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Supercontinent: 10 Billion Years In The Life Of Our Planet by [Nield, Ted]
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Supercontinent: 10 Billion Years In The Life Of Our Planet Kindle Edition

4.4 out of 5 stars 16 customer reviews

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Length: 352 pages Word Wise: Enabled Enhanced Typesetting: Enabled
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Review

"A great read that should appeal to professional and amateur Earth scientists alike, as well as to anyone interested in the history of our planet" -- Science Reporter, Nina Morgan

"If you don't know much about the how the planet's crust works, Nield's book will teach you the basics ... He rocks" -- Telegraph, Helen Brown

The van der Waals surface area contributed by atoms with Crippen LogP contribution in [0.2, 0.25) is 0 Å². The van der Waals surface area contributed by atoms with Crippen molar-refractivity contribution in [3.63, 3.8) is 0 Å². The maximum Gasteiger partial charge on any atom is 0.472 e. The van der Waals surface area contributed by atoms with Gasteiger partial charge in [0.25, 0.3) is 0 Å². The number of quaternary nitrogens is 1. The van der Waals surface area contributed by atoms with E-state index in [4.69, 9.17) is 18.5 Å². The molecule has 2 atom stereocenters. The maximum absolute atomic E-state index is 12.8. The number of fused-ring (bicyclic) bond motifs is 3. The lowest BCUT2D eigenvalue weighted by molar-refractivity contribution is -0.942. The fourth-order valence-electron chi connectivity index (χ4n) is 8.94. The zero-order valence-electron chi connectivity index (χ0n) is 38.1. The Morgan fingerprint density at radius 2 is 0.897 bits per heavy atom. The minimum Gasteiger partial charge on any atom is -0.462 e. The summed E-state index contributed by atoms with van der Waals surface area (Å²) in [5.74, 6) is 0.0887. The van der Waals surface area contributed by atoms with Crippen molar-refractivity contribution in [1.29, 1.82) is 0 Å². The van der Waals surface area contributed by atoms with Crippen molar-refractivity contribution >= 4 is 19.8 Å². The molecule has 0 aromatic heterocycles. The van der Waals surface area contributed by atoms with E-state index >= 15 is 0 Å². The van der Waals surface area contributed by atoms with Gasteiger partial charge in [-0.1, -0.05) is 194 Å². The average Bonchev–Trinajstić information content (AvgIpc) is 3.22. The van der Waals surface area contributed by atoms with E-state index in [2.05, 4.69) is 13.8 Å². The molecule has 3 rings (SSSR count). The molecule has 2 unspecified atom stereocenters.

"One of the best popularisations of geology since Richard Fortey's The Earth" -- Guardian, P. D. Smith

"The four dimensional complexities of our happy little planet ... are made elegantly accessible by Ted Nield in this truly exceptional book"
-- Simon Winchester

"The history of a break-up written deep in the Earth's heart" -- Independent, Peter Forbes

About the Author

Ted Nield holds a doctorate in geology and currently works for the Geology Society of London, where he is Editor of their monthly magazine Geoscientist. He is Chair of the British Association of Science Writers and Chair of the Outreach Programme of the International Year of the Earth, a UN-backed venture. He lives in London.